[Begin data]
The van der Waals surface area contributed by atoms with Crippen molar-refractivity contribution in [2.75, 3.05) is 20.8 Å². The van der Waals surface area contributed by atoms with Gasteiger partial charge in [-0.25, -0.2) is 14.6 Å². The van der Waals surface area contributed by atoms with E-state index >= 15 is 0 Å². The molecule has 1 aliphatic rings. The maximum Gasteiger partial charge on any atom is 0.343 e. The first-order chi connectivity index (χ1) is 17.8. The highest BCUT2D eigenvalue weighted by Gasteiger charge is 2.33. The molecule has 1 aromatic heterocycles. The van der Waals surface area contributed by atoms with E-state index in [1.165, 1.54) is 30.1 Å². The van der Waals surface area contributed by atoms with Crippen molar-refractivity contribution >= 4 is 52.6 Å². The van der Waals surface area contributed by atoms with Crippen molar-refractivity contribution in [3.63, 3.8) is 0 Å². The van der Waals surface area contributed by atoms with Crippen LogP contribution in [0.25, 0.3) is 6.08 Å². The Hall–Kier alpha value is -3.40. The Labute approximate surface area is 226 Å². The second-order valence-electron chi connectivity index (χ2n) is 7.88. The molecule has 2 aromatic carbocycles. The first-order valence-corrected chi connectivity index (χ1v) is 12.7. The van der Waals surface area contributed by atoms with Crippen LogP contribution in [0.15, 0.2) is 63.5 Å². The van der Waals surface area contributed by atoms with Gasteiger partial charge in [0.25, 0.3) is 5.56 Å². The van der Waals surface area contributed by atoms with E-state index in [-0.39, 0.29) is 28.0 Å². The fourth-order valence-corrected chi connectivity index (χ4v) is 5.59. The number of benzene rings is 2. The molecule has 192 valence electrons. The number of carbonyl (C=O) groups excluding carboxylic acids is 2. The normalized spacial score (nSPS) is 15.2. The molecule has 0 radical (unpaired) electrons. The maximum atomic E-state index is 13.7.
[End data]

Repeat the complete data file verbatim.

The van der Waals surface area contributed by atoms with Crippen molar-refractivity contribution in [2.75, 3.05) is 20.8 Å². The van der Waals surface area contributed by atoms with Gasteiger partial charge in [-0.25, -0.2) is 14.6 Å². The van der Waals surface area contributed by atoms with E-state index >= 15 is 0 Å². The molecule has 1 aliphatic rings. The maximum Gasteiger partial charge on any atom is 0.343 e. The first-order chi connectivity index (χ1) is 17.8. The highest BCUT2D eigenvalue weighted by Gasteiger charge is 2.33. The molecule has 1 aromatic heterocycles. The van der Waals surface area contributed by atoms with E-state index in [1.165, 1.54) is 30.1 Å². The van der Waals surface area contributed by atoms with Crippen molar-refractivity contribution >= 4 is 52.6 Å². The van der Waals surface area contributed by atoms with Crippen molar-refractivity contribution in [3.63, 3.8) is 0 Å². The van der Waals surface area contributed by atoms with Crippen LogP contribution in [0.25, 0.3) is 6.08 Å². The Hall–Kier alpha value is -3.40. The Labute approximate surface area is 226 Å². The second-order valence-electron chi connectivity index (χ2n) is 7.88. The molecule has 2 aromatic carbocycles. The first-order valence-corrected chi connectivity index (χ1v) is 12.7. The van der Waals surface area contributed by atoms with Crippen LogP contribution in [0.15, 0.2) is 63.5 Å². The van der Waals surface area contributed by atoms with Gasteiger partial charge in [0.25, 0.3) is 5.56 Å². The van der Waals surface area contributed by atoms with E-state index in [-0.39, 0.29) is 28.0 Å². The fourth-order valence-corrected chi connectivity index (χ4v) is 5.59. The number of benzene rings is 2. The molecule has 192 valence electrons. The number of carbonyl (C=O) groups excluding carboxylic acids is 2. The normalized spacial score (nSPS) is 15.2. The molecule has 0 radical (unpaired) electrons. The maximum atomic E-state index is 13.7.